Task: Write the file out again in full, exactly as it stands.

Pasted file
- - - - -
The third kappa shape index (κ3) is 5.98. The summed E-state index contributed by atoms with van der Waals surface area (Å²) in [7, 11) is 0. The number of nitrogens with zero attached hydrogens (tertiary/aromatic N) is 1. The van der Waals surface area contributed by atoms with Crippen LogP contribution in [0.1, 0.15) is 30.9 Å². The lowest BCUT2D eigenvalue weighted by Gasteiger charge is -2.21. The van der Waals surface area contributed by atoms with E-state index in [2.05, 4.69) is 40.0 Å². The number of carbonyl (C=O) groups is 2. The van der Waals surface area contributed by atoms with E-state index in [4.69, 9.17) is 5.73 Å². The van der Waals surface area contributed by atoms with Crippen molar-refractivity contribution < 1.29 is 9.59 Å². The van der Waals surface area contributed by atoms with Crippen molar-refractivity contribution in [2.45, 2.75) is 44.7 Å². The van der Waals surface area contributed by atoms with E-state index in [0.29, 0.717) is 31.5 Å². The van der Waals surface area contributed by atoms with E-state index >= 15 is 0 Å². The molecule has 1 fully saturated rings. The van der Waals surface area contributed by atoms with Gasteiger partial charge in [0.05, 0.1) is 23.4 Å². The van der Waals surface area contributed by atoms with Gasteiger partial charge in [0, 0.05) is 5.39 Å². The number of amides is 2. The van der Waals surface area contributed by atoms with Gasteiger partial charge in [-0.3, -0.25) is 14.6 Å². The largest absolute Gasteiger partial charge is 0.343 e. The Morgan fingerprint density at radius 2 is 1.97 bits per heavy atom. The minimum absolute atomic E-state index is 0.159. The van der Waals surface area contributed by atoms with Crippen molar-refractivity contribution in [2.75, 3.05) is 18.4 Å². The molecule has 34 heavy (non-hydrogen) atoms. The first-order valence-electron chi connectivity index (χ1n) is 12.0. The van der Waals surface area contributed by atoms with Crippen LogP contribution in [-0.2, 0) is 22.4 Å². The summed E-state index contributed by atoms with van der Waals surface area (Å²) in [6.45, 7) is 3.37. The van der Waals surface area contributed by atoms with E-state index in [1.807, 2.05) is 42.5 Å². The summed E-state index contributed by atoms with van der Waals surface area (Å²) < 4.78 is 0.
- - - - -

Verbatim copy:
The third kappa shape index (κ3) is 5.98. The summed E-state index contributed by atoms with van der Waals surface area (Å²) in [7, 11) is 0. The number of nitrogens with zero attached hydrogens (tertiary/aromatic N) is 1. The van der Waals surface area contributed by atoms with Crippen LogP contribution in [0.1, 0.15) is 30.9 Å². The lowest BCUT2D eigenvalue weighted by Gasteiger charge is -2.21. The van der Waals surface area contributed by atoms with E-state index in [2.05, 4.69) is 40.0 Å². The number of carbonyl (C=O) groups is 2. The van der Waals surface area contributed by atoms with E-state index in [4.69, 9.17) is 5.73 Å². The van der Waals surface area contributed by atoms with Crippen molar-refractivity contribution < 1.29 is 9.59 Å². The van der Waals surface area contributed by atoms with Crippen molar-refractivity contribution in [2.45, 2.75) is 44.7 Å². The van der Waals surface area contributed by atoms with E-state index in [0.29, 0.717) is 31.5 Å². The van der Waals surface area contributed by atoms with E-state index >= 15 is 0 Å². The molecule has 1 fully saturated rings. The van der Waals surface area contributed by atoms with Gasteiger partial charge in [0.05, 0.1) is 23.4 Å². The van der Waals surface area contributed by atoms with Gasteiger partial charge in [0, 0.05) is 5.39 Å². The number of amides is 2. The van der Waals surface area contributed by atoms with Gasteiger partial charge in [-0.3, -0.25) is 14.6 Å². The largest absolute Gasteiger partial charge is 0.343 e. The Morgan fingerprint density at radius 2 is 1.97 bits per heavy atom. The minimum absolute atomic E-state index is 0.159. The van der Waals surface area contributed by atoms with Crippen molar-refractivity contribution in [2.75, 3.05) is 18.4 Å². The molecule has 34 heavy (non-hydrogen) atoms. The first-order valence-electron chi connectivity index (χ1n) is 12.0. The van der Waals surface area contributed by atoms with Crippen LogP contribution in [-0.2, 0) is 22.4 Å². The summed E-state index contributed by atoms with van der Waals surface area (Å²) in [6.45, 7) is 3.37. The van der Waals surface area contributed by atoms with E-state index in [1.807, 2.05) is 42.5 Å². The summed E-state index contributed by atoms with van der Waals surface area (Å²) < 4.78 is 0.